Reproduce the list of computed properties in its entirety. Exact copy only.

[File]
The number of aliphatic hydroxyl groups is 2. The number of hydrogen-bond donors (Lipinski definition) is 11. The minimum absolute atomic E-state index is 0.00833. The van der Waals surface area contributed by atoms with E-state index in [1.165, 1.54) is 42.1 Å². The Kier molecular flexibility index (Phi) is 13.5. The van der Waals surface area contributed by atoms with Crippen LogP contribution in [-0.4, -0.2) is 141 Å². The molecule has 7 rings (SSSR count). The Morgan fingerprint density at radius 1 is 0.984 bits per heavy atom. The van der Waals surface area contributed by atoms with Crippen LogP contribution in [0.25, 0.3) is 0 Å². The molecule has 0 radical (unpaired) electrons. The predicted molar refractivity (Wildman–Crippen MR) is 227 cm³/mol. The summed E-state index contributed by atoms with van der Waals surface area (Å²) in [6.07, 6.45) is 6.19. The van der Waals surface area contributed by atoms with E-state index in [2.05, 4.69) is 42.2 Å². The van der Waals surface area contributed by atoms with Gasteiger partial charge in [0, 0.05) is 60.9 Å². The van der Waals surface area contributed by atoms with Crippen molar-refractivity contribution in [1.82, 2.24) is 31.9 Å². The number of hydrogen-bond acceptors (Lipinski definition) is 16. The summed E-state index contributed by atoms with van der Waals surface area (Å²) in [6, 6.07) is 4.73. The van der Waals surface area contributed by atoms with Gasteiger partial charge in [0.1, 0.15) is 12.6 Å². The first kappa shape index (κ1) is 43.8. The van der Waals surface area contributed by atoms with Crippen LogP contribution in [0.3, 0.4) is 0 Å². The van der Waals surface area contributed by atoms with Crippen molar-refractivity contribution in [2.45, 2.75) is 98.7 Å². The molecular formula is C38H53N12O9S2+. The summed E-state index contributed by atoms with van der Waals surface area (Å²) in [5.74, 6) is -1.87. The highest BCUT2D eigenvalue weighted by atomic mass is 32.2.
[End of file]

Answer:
The number of aliphatic hydroxyl groups is 2. The number of hydrogen-bond donors (Lipinski definition) is 11. The minimum absolute atomic E-state index is 0.00833. The van der Waals surface area contributed by atoms with E-state index in [1.165, 1.54) is 42.1 Å². The Kier molecular flexibility index (Phi) is 13.5. The van der Waals surface area contributed by atoms with Crippen LogP contribution in [-0.4, -0.2) is 141 Å². The molecule has 7 rings (SSSR count). The Morgan fingerprint density at radius 1 is 0.984 bits per heavy atom. The van der Waals surface area contributed by atoms with Crippen LogP contribution in [0.25, 0.3) is 0 Å². The molecule has 0 radical (unpaired) electrons. The predicted molar refractivity (Wildman–Crippen MR) is 227 cm³/mol. The summed E-state index contributed by atoms with van der Waals surface area (Å²) in [6.07, 6.45) is 6.19. The van der Waals surface area contributed by atoms with E-state index in [2.05, 4.69) is 42.2 Å². The van der Waals surface area contributed by atoms with Gasteiger partial charge in [0, 0.05) is 60.9 Å². The van der Waals surface area contributed by atoms with Crippen molar-refractivity contribution in [1.82, 2.24) is 31.9 Å². The number of hydrogen-bond acceptors (Lipinski definition) is 16. The summed E-state index contributed by atoms with van der Waals surface area (Å²) in [6, 6.07) is 4.73. The van der Waals surface area contributed by atoms with Gasteiger partial charge in [0.1, 0.15) is 12.6 Å². The first kappa shape index (κ1) is 43.8. The van der Waals surface area contributed by atoms with Crippen LogP contribution in [0.3, 0.4) is 0 Å². The van der Waals surface area contributed by atoms with Crippen molar-refractivity contribution in [2.45, 2.75) is 98.7 Å². The molecular formula is C38H53N12O9S2+. The summed E-state index contributed by atoms with van der Waals surface area (Å²) in [5.74, 6) is -1.87. The highest BCUT2D eigenvalue weighted by atomic mass is 32.2.